The sand in Kyrgyz President Askar Akayev's clock is
running out. His secular opposition has taken over the south of the
country, including the two largest cities of Osh and Jalalabad. To
save the country from a civil war and bloodshed, Mr. Akayev must
act quickly, and the West must help.
The Kyrgyz call it the Lemon Revolution -- similar to Georgia's Rose Revolution and Ukraine's Orange. But there are no guarantees the Kyrgyz will make lemonade out of this lemon.
The two rounds of Kyrgyzstani elections took place on Feb. 27 and March 13. During the polls, President Akayev packed the parliament with cronies and relatives, including his son and daughter. Observers from the U.S. and the Organization for Security and Co-operation in Europe called the elections flawed. As in Ukraine, the opposition demanded a rerun and, as in Georgia, called for the president's immediate resignation.
According to his entourage, Mr. Akayev is considering changing the Kyrgyz Constitution and running for a third term in October, something most Kyrgyz oppose. Mr. Akayev, who has been in power since 1991, is reportedly tired and not really interested in remaining in office. But he is being egged on to stay by his influential wife and other family members, who enriched themselves during his rule. As a result, his once-sterling reputation of a democrat, philosopher and writer has shrunk like Dorian Gray's picture.
It didn't have to be like that. In the early 1990s, mountainous and poor Kyrgyzstan was hailed as an oasis of democracy as it allowed relatively more freedom than other neighboring countries. The U.S. bestowed membership of the World Trade Organization, World Bank credits and other goodies. However, attitudes changed sharply in 2000, when Mr. Akayev jailed Felix Kulov, his former vice-president and ex-mayor of the capital Bishkek, for challenging him for the presidency.
His former Prime Minister Kurmanbek Bakiev resigned in May 2002 after government troops shot six peaceful protesters, and is now an opposition leader. Roza Otunbaeva, the former foreign minister whom he banned from running for parliament in favor of his daughter, has become one of his toughest critics.
Kyrgyzstan today is a quintessence of everything that is wrong with post-communist Central Asian regimes. It did not have a "velvet revolution." Instead Mr. Akayev took over when the Soviet Union collapsed, but the elite remained Soviet in essence. Even the opposition leaders come from this elite, instead of being dissident figures like Lech Walensa and Vaclav Havel. But that has not stopped them from championing popular discontent with the ruling family's corruption, and demanding more democracy than Mr. Akayev is willing to grant.
The situation in neighboring Uzbekistan and totalitarian Turkmenistan is even worse. The regimes there are busy suppressing any form of opposition, prompting one senior member of the Bush administration's National Security Council to suggest they are digging their own graves.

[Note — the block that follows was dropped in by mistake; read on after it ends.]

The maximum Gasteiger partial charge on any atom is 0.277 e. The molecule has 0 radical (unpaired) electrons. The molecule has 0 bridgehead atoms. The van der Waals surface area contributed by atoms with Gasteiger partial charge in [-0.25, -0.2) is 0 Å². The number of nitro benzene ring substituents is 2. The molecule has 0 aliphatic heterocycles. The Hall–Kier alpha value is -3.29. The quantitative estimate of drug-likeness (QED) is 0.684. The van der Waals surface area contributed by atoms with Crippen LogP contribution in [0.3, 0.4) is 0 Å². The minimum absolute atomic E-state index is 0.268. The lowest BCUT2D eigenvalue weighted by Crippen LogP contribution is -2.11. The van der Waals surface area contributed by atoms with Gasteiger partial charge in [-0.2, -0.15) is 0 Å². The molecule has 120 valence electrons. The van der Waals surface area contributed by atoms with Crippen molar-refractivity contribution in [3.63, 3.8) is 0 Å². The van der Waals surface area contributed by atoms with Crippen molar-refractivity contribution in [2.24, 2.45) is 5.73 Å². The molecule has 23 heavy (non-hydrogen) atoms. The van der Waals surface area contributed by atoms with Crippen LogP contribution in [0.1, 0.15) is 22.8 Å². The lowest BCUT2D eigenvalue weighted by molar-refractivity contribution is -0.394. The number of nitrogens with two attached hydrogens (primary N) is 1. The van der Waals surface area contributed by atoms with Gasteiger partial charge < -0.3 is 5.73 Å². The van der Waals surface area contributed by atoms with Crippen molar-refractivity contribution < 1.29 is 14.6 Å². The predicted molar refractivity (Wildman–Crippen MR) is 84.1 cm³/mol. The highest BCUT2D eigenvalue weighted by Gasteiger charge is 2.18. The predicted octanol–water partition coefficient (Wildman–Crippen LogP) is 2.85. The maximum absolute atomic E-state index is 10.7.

Lurking in the background ready to exploit the situation are radical Islamic groups. In Kyrgyzstan, and especially in Uzbekistan, a clandestine group called Hizb ut-Tahrir al Islami, or the Party of Islamic Liberation, is recruiting supporters by the thousand. Two prominent Kyrgyz politicians rank among its supporters. Hizb's goal is the creation of a worldwide Califate, a military dictatorship based on Shari'a law, and dedicated to waging a jihad against the West. Although unlikely to take part in the current popular uprising, since it has declared that democracy is un-Islamic, Hizb is exploiting anger over what it calls corrupt "infidel" regimes to further its radical Islamic agenda.
On Monday, a senior Kyrgyz official visiting Washington could not answer this writer's question as to why Mr. Akayev is afraid of the opposition's demand to rerun the elections in a clean way, with numerous foreign observers present. After all, he should have nothing to worry about if he really enjoys the degree of popular support that he claims. Mr. Akayev should also clearly commit himself not to stand for reelection in October. That should not be too great a sacrifice. Since the Kyrgyz opposition does not have a recognized leader, such as Victor Yushchenko in Ukraine or Mikheil Saakashvili of Georgia, whoever Mr. Akayev nominates as his successor would stand some chance of success, even in a free election.
Kyrgyzstan is on the brink. In 1992, ethnic Uzbeks and Kyrgyz were at each other's throats in Osh, with the death toll reaching 2,000. Moreover, the split between North and South in Kyrgyzstan is significant, like the chasm between East and West in Ukraine, or the split between the northern and southern clans in Tajikistan. There, a civil war took over 100,000 lives after the collapse of the Soviet Union If ethnic clashes break out again in Kyrgyzstan, it could follow a similar path, with a civil war pitting the North of the country against the South.
Equally if the opposition loses control over the protesters who burned government buildings in Osh and Jalalabad and took over the airport in Osh, its possible that Russia, or even Western powers and international organizations, will throw their support behind Mr. Akayev as a lesser evil to the continued chaos. Uzbekistan and Kazakhstan are nervously watching developments in the small neighboring republic, weighing intervention or even partition.
To avoid a catastrophic outcome, Kyrgyzstan's neighbors, the United States, European Union, OSCE and the United Nations need to prod Mr. Akayev and the opposition to find a bloodless solution to the current crisis before time runs out.
Ariel Cohen is a research fellow in Russian and Eurasian Studies at the Heritage Foundation.
First appeared in The Wall Street Journal